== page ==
Another great feature of the cooler is that the things in the bottom of it don’t get overly hot. The engine sits right below the RZR’s trunk area, but since this little “portable trunk” is actually a cooler, there’s lots of insulation between the contents of the cooler and the engine below.
You can see a hilarious video of a grizzly bear trying to get into one of these coolers here.
We’ve found that the multi-use trails that allow motorized vehicles are not only lots of fun for riding but are also great for running and hiking too. Sometimes Buddy and I hop out to run while Mark drives.
Unlike yours truly, Buddy can easily keep up with the RZR and loves chasing it at top speed. But after he’s done a 5 minute mile with some surges to 3 minute mile pace thrown in, he’s usually ready to ride again, and he happily jumps back in.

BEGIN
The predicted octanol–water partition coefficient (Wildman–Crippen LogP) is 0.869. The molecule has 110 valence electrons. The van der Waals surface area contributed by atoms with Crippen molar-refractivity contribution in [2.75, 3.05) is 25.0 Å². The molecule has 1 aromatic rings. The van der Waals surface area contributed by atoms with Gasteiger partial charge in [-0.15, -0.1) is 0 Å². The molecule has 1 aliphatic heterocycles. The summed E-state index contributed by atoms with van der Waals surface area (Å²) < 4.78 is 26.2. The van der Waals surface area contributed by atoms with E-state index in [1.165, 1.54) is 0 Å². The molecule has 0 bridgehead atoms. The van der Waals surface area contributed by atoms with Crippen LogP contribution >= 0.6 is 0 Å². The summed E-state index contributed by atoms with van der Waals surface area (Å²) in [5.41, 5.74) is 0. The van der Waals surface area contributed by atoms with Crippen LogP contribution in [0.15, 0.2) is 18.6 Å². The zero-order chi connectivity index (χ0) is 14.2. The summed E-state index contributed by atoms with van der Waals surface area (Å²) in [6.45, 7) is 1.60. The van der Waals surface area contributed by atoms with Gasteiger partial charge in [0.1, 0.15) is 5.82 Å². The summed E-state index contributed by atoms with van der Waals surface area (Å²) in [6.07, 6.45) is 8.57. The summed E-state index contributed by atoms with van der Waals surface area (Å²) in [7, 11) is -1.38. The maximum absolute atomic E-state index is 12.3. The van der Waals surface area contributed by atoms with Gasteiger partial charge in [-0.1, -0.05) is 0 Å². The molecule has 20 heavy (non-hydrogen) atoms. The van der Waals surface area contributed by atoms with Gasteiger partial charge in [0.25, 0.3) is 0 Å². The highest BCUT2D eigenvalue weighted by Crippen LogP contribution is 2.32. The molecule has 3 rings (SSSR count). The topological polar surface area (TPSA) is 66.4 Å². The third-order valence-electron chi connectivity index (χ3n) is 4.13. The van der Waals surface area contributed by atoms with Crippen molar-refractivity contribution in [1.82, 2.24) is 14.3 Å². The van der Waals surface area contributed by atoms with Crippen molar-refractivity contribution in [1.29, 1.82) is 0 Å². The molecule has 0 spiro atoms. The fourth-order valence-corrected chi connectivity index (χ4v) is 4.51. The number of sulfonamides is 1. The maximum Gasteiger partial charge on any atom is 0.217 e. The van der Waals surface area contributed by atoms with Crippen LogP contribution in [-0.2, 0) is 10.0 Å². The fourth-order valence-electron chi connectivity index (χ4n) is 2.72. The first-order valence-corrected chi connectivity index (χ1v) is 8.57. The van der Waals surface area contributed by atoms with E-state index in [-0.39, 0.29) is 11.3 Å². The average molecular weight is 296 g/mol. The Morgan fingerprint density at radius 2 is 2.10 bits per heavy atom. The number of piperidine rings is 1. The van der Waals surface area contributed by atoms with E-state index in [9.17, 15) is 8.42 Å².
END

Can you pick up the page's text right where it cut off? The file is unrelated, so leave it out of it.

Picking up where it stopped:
Need a ride?
Come on in!
We’ve experimented with quite a few scenarios for arriving at a campsite and unhitching the bits and pieces of The Train.
The utility trailer has to be hitched up to something — either the truck or the fifth wheel trailer — in order to drive the RZR on or off of it. Otherwise, once the RZR wheels roll on or off the ramp the tongue of the utility trailer will fly up in the air.
So, at campsites where we want to use the utility trailer with the truck to take the RZR somewhere, we have to move the utility trailer from its caboose position at the end of The Train to a place where it can be hitched to the truck, and then we reverse its location before we leave.